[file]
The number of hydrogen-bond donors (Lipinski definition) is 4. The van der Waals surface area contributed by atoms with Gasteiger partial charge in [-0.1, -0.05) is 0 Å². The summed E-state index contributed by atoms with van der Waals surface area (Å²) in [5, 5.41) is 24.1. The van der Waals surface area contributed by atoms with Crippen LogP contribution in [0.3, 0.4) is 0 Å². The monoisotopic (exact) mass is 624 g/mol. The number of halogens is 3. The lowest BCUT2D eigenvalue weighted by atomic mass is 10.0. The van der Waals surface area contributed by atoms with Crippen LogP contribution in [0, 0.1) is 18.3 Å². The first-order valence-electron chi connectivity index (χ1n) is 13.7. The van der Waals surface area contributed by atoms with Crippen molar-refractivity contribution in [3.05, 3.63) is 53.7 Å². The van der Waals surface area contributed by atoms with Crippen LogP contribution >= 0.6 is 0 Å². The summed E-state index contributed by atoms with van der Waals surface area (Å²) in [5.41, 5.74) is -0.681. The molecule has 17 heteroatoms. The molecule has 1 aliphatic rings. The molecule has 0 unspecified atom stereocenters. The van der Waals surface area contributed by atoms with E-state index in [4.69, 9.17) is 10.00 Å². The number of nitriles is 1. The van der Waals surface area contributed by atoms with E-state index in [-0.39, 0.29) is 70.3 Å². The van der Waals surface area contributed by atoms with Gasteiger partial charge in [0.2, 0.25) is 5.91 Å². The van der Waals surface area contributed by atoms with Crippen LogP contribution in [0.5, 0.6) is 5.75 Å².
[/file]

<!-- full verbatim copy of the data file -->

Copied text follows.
The number of hydrogen-bond donors (Lipinski definition) is 4. The van der Waals surface area contributed by atoms with Gasteiger partial charge in [-0.1, -0.05) is 0 Å². The summed E-state index contributed by atoms with van der Waals surface area (Å²) in [5, 5.41) is 24.1. The van der Waals surface area contributed by atoms with Crippen LogP contribution in [0.3, 0.4) is 0 Å². The monoisotopic (exact) mass is 624 g/mol. The number of halogens is 3. The lowest BCUT2D eigenvalue weighted by atomic mass is 10.0. The van der Waals surface area contributed by atoms with Crippen LogP contribution in [0, 0.1) is 18.3 Å². The first-order valence-electron chi connectivity index (χ1n) is 13.7. The van der Waals surface area contributed by atoms with Crippen molar-refractivity contribution in [3.05, 3.63) is 53.7 Å². The van der Waals surface area contributed by atoms with Crippen LogP contribution >= 0.6 is 0 Å². The summed E-state index contributed by atoms with van der Waals surface area (Å²) in [5.41, 5.74) is -0.681. The molecule has 17 heteroatoms. The molecule has 1 aliphatic rings. The molecule has 0 unspecified atom stereocenters. The van der Waals surface area contributed by atoms with E-state index in [4.69, 9.17) is 10.00 Å². The number of nitriles is 1. The van der Waals surface area contributed by atoms with E-state index in [-0.39, 0.29) is 70.3 Å². The van der Waals surface area contributed by atoms with Gasteiger partial charge in [0.2, 0.25) is 5.91 Å². The van der Waals surface area contributed by atoms with Crippen LogP contribution in [0.5, 0.6) is 5.75 Å².